China’s top counterterrorism official has pledged to resolutely crack down on terror and protect citizens’ rights in accordance with the nation’s first counterterrorism law.
Law enforcement officers will also work with other countries to fight terrorist forces abroad, to root out the sources of terror at home, said Liu Yuejin, the Ministry of Public Security’s counterterrorism commissioner.
The new law, which took effect in January and covers prevention, detection and punishment, defines “terrorism” as a proposition or activity that－through violence, sabotage or threat－generates social panic, undermines public security, infringes on personal and property rights, and menaces government organs and international organizations, with the aim of realizing political and ideological purposes.
Liu said the definition is based on a Shanghai Cooperation Organization counterterrorism convention and the United Nation’s Declaration on Measures to Eliminate International Terrorism.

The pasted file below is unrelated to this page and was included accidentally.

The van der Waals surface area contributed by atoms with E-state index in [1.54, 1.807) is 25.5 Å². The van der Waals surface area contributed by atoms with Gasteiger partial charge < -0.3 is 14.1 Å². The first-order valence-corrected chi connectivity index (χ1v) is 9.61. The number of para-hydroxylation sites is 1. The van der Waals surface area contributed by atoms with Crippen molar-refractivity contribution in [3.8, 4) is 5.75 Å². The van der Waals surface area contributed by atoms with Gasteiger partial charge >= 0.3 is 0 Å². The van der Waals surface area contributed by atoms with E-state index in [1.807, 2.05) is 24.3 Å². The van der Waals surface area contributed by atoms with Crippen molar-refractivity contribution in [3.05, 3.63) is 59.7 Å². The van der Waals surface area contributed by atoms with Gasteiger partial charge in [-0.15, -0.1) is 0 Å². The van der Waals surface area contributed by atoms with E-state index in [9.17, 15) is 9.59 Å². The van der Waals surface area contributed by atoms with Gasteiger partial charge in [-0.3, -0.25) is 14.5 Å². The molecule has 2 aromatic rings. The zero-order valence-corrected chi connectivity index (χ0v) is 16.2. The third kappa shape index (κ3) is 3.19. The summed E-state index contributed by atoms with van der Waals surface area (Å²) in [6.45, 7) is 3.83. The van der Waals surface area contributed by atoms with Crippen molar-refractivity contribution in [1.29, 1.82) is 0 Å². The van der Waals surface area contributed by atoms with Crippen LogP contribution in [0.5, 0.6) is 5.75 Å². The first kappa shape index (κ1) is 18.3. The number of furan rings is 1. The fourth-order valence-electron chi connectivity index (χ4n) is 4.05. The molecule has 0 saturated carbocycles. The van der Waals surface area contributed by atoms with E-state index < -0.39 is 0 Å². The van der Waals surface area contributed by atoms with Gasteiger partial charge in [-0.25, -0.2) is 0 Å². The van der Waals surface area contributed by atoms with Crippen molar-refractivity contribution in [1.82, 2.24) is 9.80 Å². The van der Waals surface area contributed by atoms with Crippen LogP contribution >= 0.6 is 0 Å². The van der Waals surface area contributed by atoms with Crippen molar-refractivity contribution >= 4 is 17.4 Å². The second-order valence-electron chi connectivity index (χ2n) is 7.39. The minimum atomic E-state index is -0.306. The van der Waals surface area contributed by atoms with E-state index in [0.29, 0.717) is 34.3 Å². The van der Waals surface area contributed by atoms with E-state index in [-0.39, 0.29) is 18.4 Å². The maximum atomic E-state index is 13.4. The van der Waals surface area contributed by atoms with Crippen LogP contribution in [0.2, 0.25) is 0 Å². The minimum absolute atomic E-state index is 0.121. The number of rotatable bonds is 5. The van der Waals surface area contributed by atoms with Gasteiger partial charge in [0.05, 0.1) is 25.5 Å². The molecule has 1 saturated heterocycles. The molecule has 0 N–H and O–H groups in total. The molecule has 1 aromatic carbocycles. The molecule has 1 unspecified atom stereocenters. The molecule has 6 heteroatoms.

The word “proposition” refers to systemic terrorism ideas that are already widespread, he said. “It is to deter and punish circulating ideas; it will not criminalize any unuttered state of mind or unimplemented attempts.”
Liu stressed that the legislation focuses on the balance between cracking down on terrorism and protecting citizens’ rights. People or organizations identified as being involved in terrorism can ask for a review of such decisions, while any limit to personal and property rights must undergo strict scrutiny and approval, he said.
The law specifically prioritizes the protection of terror victims during emergency response operations, he said.
The counterterrorism official refuted any suggestion the law infringes on copy right or freedom of speech on the Internet, saying that cyberspace has become an important tool for terrorists to organize attacks.
In recent cases, most terrorists were acting under the influence of online materials that spread terrorist thoughts, and some major cases were initiated by overseas terrorists via the Internet, he said. “Strengthening cybersecurity administration and apportioning the responsibility of Internet service providers in anti-terrorist efforts are urgent matters.”
The law also stipulates that telecom operators and ISPs should provide technical interfaces and decryption technology to the counterterrorism commission.